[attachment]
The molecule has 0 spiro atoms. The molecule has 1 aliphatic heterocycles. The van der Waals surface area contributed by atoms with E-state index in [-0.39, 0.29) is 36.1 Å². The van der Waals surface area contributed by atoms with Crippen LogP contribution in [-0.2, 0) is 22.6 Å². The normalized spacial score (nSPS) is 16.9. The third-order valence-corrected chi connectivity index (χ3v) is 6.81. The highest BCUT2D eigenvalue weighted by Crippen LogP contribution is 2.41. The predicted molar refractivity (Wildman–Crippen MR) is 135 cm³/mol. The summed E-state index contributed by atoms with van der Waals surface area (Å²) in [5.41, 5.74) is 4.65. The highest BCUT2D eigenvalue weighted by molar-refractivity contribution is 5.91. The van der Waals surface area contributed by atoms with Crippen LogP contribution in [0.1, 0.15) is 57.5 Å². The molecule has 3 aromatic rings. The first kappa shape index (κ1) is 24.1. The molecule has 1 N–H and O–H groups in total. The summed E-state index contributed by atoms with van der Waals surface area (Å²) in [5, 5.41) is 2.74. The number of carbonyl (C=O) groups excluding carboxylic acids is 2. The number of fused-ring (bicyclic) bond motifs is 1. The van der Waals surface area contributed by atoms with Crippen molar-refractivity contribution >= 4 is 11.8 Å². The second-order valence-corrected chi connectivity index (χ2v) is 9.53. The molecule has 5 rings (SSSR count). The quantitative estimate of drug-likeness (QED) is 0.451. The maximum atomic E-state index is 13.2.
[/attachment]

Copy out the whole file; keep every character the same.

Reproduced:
The molecule has 0 spiro atoms. The molecule has 1 aliphatic heterocycles. The van der Waals surface area contributed by atoms with E-state index in [-0.39, 0.29) is 36.1 Å². The van der Waals surface area contributed by atoms with Crippen LogP contribution in [-0.2, 0) is 22.6 Å². The normalized spacial score (nSPS) is 16.9. The third-order valence-corrected chi connectivity index (χ3v) is 6.81. The highest BCUT2D eigenvalue weighted by Crippen LogP contribution is 2.41. The predicted molar refractivity (Wildman–Crippen MR) is 135 cm³/mol. The summed E-state index contributed by atoms with van der Waals surface area (Å²) in [5.41, 5.74) is 4.65. The highest BCUT2D eigenvalue weighted by molar-refractivity contribution is 5.91. The van der Waals surface area contributed by atoms with Crippen LogP contribution in [0.1, 0.15) is 57.5 Å². The molecule has 3 aromatic rings. The first kappa shape index (κ1) is 24.1. The molecule has 1 N–H and O–H groups in total. The summed E-state index contributed by atoms with van der Waals surface area (Å²) in [5, 5.41) is 2.74. The number of carbonyl (C=O) groups excluding carboxylic acids is 2. The number of fused-ring (bicyclic) bond motifs is 1. The van der Waals surface area contributed by atoms with Crippen molar-refractivity contribution >= 4 is 11.8 Å². The second-order valence-corrected chi connectivity index (χ2v) is 9.53. The molecule has 5 rings (SSSR count). The quantitative estimate of drug-likeness (QED) is 0.451. The maximum atomic E-state index is 13.2.